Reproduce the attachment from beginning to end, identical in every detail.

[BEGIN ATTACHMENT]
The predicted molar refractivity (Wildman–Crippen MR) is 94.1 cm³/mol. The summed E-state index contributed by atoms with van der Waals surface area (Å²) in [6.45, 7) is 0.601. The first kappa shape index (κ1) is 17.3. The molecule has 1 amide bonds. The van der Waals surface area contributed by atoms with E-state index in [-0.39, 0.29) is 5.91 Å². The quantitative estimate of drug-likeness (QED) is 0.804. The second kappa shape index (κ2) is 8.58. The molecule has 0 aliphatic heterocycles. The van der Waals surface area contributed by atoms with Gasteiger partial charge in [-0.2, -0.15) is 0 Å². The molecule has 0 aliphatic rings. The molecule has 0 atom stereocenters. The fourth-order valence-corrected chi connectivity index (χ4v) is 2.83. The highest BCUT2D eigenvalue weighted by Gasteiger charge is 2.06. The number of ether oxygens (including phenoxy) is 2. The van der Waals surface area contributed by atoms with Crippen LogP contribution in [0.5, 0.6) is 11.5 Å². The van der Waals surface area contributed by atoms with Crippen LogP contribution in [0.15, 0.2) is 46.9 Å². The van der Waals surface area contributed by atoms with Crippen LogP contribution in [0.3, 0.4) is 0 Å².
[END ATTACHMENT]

The predicted molar refractivity (Wildman–Crippen MR) is 94.1 cm³/mol. The summed E-state index contributed by atoms with van der Waals surface area (Å²) in [6.45, 7) is 0.601. The first kappa shape index (κ1) is 17.3. The molecule has 1 amide bonds. The van der Waals surface area contributed by atoms with E-state index in [-0.39, 0.29) is 5.91 Å². The quantitative estimate of drug-likeness (QED) is 0.804. The second kappa shape index (κ2) is 8.58. The molecule has 0 aliphatic heterocycles. The van der Waals surface area contributed by atoms with Gasteiger partial charge in [-0.2, -0.15) is 0 Å². The molecule has 0 aliphatic rings. The molecule has 0 atom stereocenters. The fourth-order valence-corrected chi connectivity index (χ4v) is 2.83. The highest BCUT2D eigenvalue weighted by Gasteiger charge is 2.06. The number of ether oxygens (including phenoxy) is 2. The van der Waals surface area contributed by atoms with Crippen LogP contribution in [0.5, 0.6) is 11.5 Å². The van der Waals surface area contributed by atoms with Crippen LogP contribution in [0.15, 0.2) is 46.9 Å². The van der Waals surface area contributed by atoms with Crippen LogP contribution in [0.3, 0.4) is 0 Å².